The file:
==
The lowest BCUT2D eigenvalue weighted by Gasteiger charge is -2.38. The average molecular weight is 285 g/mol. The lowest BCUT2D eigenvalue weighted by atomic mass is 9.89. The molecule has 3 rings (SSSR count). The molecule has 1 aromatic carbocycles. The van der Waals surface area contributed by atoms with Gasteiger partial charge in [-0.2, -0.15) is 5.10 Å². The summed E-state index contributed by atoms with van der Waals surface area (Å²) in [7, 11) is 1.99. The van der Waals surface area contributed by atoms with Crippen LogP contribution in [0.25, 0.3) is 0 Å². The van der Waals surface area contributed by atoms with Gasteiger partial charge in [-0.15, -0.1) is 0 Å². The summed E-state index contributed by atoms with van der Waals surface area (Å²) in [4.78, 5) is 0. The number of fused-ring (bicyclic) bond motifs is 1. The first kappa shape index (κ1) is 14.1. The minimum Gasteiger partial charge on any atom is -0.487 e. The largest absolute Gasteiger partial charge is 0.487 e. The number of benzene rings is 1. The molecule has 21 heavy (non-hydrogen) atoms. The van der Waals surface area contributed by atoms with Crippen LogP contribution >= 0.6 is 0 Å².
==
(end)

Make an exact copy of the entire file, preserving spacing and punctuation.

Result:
The lowest BCUT2D eigenvalue weighted by Gasteiger charge is -2.38. The average molecular weight is 285 g/mol. The lowest BCUT2D eigenvalue weighted by atomic mass is 9.89. The molecule has 3 rings (SSSR count). The molecule has 1 aromatic carbocycles. The van der Waals surface area contributed by atoms with Gasteiger partial charge in [-0.2, -0.15) is 5.10 Å². The summed E-state index contributed by atoms with van der Waals surface area (Å²) in [7, 11) is 1.99. The van der Waals surface area contributed by atoms with Crippen LogP contribution in [0.25, 0.3) is 0 Å². The van der Waals surface area contributed by atoms with Gasteiger partial charge in [-0.15, -0.1) is 0 Å². The summed E-state index contributed by atoms with van der Waals surface area (Å²) in [4.78, 5) is 0. The number of fused-ring (bicyclic) bond motifs is 1. The first kappa shape index (κ1) is 14.1. The minimum Gasteiger partial charge on any atom is -0.487 e. The largest absolute Gasteiger partial charge is 0.487 e. The number of benzene rings is 1. The molecule has 21 heavy (non-hydrogen) atoms. The van der Waals surface area contributed by atoms with Crippen LogP contribution >= 0.6 is 0 Å².